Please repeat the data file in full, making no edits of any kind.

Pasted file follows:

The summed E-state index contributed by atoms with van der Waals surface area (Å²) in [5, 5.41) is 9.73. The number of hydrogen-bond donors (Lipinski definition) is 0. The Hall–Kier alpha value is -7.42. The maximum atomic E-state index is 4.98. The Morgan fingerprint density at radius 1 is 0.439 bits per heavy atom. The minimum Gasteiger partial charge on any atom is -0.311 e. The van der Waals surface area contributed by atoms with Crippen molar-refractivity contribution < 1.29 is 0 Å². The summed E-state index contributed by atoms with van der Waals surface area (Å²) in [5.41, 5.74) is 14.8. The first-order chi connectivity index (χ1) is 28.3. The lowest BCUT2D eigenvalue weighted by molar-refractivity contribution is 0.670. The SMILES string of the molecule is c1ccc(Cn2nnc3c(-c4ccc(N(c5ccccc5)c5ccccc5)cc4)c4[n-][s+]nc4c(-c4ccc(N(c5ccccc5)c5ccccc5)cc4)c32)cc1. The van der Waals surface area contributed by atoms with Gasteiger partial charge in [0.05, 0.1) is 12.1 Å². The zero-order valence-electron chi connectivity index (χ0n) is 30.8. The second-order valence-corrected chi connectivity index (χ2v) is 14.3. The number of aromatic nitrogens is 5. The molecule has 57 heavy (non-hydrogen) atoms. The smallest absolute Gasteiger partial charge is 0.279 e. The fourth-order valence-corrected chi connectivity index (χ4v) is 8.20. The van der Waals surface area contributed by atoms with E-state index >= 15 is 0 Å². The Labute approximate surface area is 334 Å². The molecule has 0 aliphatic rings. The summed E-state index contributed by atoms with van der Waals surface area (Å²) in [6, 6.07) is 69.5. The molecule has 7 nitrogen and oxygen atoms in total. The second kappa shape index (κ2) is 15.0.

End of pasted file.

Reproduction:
The summed E-state index contributed by atoms with van der Waals surface area (Å²) in [5, 5.41) is 9.73. The number of hydrogen-bond donors (Lipinski definition) is 0. The Hall–Kier alpha value is -7.42. The maximum atomic E-state index is 4.98. The Morgan fingerprint density at radius 1 is 0.439 bits per heavy atom. The minimum Gasteiger partial charge on any atom is -0.311 e. The van der Waals surface area contributed by atoms with Crippen molar-refractivity contribution < 1.29 is 0 Å². The summed E-state index contributed by atoms with van der Waals surface area (Å²) in [5.41, 5.74) is 14.8. The first-order chi connectivity index (χ1) is 28.3. The lowest BCUT2D eigenvalue weighted by molar-refractivity contribution is 0.670. The SMILES string of the molecule is c1ccc(Cn2nnc3c(-c4ccc(N(c5ccccc5)c5ccccc5)cc4)c4[n-][s+]nc4c(-c4ccc(N(c5ccccc5)c5ccccc5)cc4)c32)cc1. The van der Waals surface area contributed by atoms with Gasteiger partial charge in [0.05, 0.1) is 12.1 Å². The zero-order valence-electron chi connectivity index (χ0n) is 30.8. The second-order valence-corrected chi connectivity index (χ2v) is 14.3. The number of aromatic nitrogens is 5. The molecule has 57 heavy (non-hydrogen) atoms. The smallest absolute Gasteiger partial charge is 0.279 e. The fourth-order valence-corrected chi connectivity index (χ4v) is 8.20. The van der Waals surface area contributed by atoms with E-state index >= 15 is 0 Å². The Labute approximate surface area is 334 Å². The molecule has 0 aliphatic rings. The summed E-state index contributed by atoms with van der Waals surface area (Å²) in [6, 6.07) is 69.5. The molecule has 7 nitrogen and oxygen atoms in total. The second kappa shape index (κ2) is 15.0.